NY Says Ocwen Backdated Thousands of Foreclosure Letters, Company Shares Slide
“Ocwen also sent backdated letters to borrowers facing foreclosure that may have left them unable to avoid default, Benjamin Lawsky, the department’s superintendent, wrote in the letter to Ocwen general counsel Timothy Hayes.”
NY says Ocwen backdated foreclosure letters, company shares slide
By Karen Freifeld and Peter Rudegeair
Oct 21 (Reuters) – Ocwen Financial Corp may have harmed hundreds of thousands of borrowers by sending backdated letters about loan modifications and foreclosures, New York state’s financial regulator said on Tuesday, sparking a selloff in shares of the mortgage servicer.
The company denied loan modifications in letters that borrowers received more than 30 days after they were mailed, cutting off their opportunity to appeal, according to an Oct. 21 letter from New York Financial Services superintendent Benjamin Lawsky to Ocwen.
Borrowers facing foreclosure received letters from Ocwen with cure dates that had passed months earlier, the letter said. Such activity violated state and federal laws, Lawsky said.
Shares of Ocwen sank 18.2 percent on news of Lawsky’s letter, closing down $4.78 at $21.48 on the New York Stock Exchange. They slid as much as 29.3 percent to a session low of $18.57, their lowest level since July 2012.
Atlanta-based Ocwen, one of the largest U.S. mortgage servicers, issued a statement blaming the improperly dated letters on software errors. It said it believes it has resolved the dating issues found so far.
The company’s statement said 283 New York borrowers received letters with incorrect dates, and added that 281 “are currently borrowers with us.” Ocwen later amended that statement to say it is aware of borrowers in New York beyond the 283 who received letters with incorrect dates but does not yet know how many.
“We are working with and fully cooperating” with the regulator, Ocwen said.
In his letter to Ocwen general counsel Timothy Hayes, Lawsky said an Ocwen employee had alerted a compliance executive to backdating problems about a year ago, and raised the issue again after being ignored for five months, yet the company failed to launch an appropriate investigation.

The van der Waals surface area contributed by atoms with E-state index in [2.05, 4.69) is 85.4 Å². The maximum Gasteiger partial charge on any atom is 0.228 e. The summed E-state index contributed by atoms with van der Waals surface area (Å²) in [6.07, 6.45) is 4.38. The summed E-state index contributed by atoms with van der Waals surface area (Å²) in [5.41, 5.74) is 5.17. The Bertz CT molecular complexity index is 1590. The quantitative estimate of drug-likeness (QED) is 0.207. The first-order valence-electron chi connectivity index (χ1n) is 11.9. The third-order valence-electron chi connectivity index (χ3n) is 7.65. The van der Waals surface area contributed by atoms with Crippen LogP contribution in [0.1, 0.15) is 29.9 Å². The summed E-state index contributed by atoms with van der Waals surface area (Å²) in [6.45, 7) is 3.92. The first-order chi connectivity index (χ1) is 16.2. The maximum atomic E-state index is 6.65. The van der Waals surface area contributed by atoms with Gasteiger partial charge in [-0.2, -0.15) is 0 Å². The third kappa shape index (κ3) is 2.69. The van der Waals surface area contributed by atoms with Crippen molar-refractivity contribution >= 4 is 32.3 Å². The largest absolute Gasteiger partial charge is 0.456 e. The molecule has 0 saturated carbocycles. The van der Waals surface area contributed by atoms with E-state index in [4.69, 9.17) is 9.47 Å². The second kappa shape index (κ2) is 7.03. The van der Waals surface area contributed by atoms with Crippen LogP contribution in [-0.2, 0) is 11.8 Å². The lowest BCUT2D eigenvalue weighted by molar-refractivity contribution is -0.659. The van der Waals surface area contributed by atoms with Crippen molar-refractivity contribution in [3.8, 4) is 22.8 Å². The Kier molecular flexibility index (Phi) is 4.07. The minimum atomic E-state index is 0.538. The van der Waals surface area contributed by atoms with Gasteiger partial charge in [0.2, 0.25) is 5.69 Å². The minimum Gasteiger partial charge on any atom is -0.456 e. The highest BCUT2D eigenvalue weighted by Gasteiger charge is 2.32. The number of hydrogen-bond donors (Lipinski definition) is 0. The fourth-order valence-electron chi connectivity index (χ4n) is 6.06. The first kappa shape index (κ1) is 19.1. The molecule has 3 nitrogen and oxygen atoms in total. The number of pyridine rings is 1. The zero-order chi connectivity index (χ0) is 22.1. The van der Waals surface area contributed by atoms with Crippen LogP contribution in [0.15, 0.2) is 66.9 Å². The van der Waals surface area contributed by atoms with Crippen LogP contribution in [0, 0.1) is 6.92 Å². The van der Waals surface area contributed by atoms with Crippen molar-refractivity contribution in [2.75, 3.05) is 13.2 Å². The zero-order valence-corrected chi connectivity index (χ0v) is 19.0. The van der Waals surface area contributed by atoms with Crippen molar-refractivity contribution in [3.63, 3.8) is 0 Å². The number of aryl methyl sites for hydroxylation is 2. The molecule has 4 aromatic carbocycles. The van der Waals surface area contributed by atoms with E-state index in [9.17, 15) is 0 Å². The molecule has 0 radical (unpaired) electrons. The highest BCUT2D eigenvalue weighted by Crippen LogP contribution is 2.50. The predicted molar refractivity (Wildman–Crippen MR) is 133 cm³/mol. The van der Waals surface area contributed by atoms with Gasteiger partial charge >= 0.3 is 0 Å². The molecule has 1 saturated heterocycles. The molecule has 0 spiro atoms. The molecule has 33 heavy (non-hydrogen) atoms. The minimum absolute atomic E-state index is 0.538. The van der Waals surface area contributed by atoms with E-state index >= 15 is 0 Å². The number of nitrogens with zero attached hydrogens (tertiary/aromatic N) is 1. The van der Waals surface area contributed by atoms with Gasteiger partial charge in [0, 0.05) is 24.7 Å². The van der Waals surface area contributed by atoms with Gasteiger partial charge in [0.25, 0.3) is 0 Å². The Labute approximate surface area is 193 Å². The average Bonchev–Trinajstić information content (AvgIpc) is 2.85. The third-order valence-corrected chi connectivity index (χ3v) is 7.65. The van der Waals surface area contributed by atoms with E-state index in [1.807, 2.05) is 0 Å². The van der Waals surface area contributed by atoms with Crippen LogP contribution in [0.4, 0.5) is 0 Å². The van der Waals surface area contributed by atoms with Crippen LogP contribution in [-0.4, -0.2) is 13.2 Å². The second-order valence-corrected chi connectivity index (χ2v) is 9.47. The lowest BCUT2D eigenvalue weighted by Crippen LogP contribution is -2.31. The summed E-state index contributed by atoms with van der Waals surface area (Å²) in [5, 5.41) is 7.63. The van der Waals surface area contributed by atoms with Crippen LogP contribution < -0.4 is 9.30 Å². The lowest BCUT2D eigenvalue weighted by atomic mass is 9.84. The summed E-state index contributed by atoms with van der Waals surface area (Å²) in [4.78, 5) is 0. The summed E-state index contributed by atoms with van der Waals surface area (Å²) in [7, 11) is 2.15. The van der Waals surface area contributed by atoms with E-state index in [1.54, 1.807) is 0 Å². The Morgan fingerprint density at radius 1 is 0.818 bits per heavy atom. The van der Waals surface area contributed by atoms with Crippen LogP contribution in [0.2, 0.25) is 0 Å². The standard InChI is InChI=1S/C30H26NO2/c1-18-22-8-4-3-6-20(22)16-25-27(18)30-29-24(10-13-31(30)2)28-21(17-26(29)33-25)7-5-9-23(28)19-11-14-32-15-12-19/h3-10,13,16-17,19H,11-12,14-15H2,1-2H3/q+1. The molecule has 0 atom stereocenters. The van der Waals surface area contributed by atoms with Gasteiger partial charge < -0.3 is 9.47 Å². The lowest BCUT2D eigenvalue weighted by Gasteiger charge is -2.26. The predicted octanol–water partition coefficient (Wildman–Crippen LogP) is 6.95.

Lawsky, who runs the New York Department of Financial Services, demanded that Ocwen “fix its systems without delay.”
This past June, a monitor discovered a 2012 letter, backdated 41 days, denying a loan modification. The company told the regulator over the summer it discovered the issue in April or May of 2014. It said it involved around 6,100 letters and it had changed its system to fix the problem.
“Each of these representations turned out to be false,” Lawsky said in his letter.
Ocwen has faced more intense supervision from the New York regulator since February, when its proposed purchase of servicing rights on $39 billion of mortgages from Wells Fargo & Co was indefinitely halted.
Lawsky has also questioned Ocwen’s business ties to affiliates, as has the U.S. Securities and Exchange Commission. The servicer disclosed that the SEC has been looking into its restated financials as well.
The New York regulator and the SEC have been coordinating parallel probes, according to a person familiar with the matter. The person was not aware of any federal authorities looking into the backdating. Spokespeople for both agencies declined comment.
Michael Bresnick, former director of President Barack Obama’s Financial Fraud Task Force, said the U.S. Department of Justice might become interested in examining whether the backdating violated federal civil fraud laws.
“A central issue will be whether this was simply an isolated mistake … or part of a larger scheme to defraud homeowners,” Bresnick said.
A DOJ spokeswoman did not immediately respond to a request for comment.
The release of the letter shows New York’s issues with Ocwen are not going away and other regulators may start investigations, Compass Point Research and Trading analyst Kevin Barker said in a report on Tuesday.
Jaret Seiberg, an analyst at Guggenheim Partners, expressed similar sentiments.
“If Ocwen intentionally misdated letters to deprive borrowers of modifications, then it could be exposed to serious legal liability,” Seiberg said. (Reporting by Karen Freifeld and Peter Rudegeair in New York, additional reporting by Jonathan Stempel in New York, Aruna Viswanatha and Sarah Lynch in Washington; editing by David Gregorio)